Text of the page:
Jenn Abelson and Todd Wallack report in today’s Boston Globe that the attempt by Massachusetts Governor Deval Patrick to hold down insurance rate increases has been overturned.
In a blow to the Patrick administration, an insurance appeals board yesterday overturned the state’s cap on health premium increases for small business and individual customers covered by Harvard Pilgrim Health Care.
The three-member administrative panel — which consists of attorneys who work for the state Division of Insurance — found that rate increases Harvard Pilgrim initially sought in April are reasonable given what it must pay to hospitals and doctors.
The administration is considering an appeal. Rulings on the rate cap for other insurers are pending.
This seems like a fight between regulators and insurers–and it is. But it’s all about hospital and doctor prices. Are they reasonable or not? An economist should be tempted to say that the market tells us what is a reasonable price. Yet this is not a competitive, efficient market. Prices are strongly related to hospital market power, which is high (recall the AG’s report). The market is broken and something must be done.
I’d rather see efforts to reduce hospital market power or the effects of it. If we’re going to rely on market-based health care we should insist on a market that doesn’t harm consumers. Capping insurance hikes is an indirect and short-term approach to battling hospital clout. On the other hand, there was some evidence that insurers were reacting to lower premiums by attempting to stick it to the hospitals. Would that have worked? We may not get to find out.
If we’re not willing to break up the hospitals then price regulations are the only other solution. But if regulators can’t cap insurance prices, what’s left? I can only think of one solution, which has two components: (1) capitated payments to integrated providers to cover a long duration of care (that solves the public payment side) and (2) an all-payer rate system so large hospitals can’t dominate the market (that transfers the public solution to the private side).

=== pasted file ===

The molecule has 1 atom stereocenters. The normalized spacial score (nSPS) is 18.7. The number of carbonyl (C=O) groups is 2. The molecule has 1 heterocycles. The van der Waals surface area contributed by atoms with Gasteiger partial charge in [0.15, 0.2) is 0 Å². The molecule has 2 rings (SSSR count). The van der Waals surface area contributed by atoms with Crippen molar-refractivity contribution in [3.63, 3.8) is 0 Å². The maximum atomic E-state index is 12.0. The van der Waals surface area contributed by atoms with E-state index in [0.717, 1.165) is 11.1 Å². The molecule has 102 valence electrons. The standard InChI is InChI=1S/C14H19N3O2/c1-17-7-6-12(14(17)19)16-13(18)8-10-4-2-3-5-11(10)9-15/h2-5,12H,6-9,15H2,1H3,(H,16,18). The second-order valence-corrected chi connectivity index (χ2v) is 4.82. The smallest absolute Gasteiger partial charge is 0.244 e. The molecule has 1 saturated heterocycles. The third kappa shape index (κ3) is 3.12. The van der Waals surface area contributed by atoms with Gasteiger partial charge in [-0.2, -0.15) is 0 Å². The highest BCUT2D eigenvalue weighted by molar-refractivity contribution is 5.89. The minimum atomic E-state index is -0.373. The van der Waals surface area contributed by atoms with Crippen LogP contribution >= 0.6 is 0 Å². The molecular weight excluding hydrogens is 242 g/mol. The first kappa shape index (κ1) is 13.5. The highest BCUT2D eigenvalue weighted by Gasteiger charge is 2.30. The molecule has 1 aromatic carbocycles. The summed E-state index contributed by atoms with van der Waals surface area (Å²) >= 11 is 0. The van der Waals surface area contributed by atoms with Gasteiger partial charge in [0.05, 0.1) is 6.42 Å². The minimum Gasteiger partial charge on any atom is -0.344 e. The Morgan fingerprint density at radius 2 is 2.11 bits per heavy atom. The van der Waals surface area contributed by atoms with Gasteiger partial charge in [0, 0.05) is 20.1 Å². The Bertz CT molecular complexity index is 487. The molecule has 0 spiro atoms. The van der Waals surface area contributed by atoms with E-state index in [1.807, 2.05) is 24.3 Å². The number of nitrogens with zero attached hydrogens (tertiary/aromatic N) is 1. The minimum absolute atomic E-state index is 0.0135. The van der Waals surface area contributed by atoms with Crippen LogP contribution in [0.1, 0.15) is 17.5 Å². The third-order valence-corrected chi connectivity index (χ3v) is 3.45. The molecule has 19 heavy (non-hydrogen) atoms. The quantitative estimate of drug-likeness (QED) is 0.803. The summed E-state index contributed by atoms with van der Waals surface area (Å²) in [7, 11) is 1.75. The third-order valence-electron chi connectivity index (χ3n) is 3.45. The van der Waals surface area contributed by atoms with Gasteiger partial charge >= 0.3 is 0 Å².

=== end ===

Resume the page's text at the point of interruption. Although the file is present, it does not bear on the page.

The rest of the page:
Nationally, and in Massachusetts, I’ve heard a lot of talk about the first part of this two-step solution. The buzzwords are “bundling” and “accountable care organizations” (ACOs). Those are fine ideas for public payers that have the force of law to set prices and contracting arrangements. Put what are private payers–that’s the rest of us non-poor working folks via our insurance carriers–to do? There’s nothing inherent in bundled payments and the ACO model that reduces provider market power. It could increase it.
That’s where all-payer rates come in. If insurers are free to collude on price they negotiate as a block. Proponents of a public option should see something to like here. Advocates of a free market need to explain how else to address the imbalance of market power that exists. This seems to me to be about as free a market as we can afford.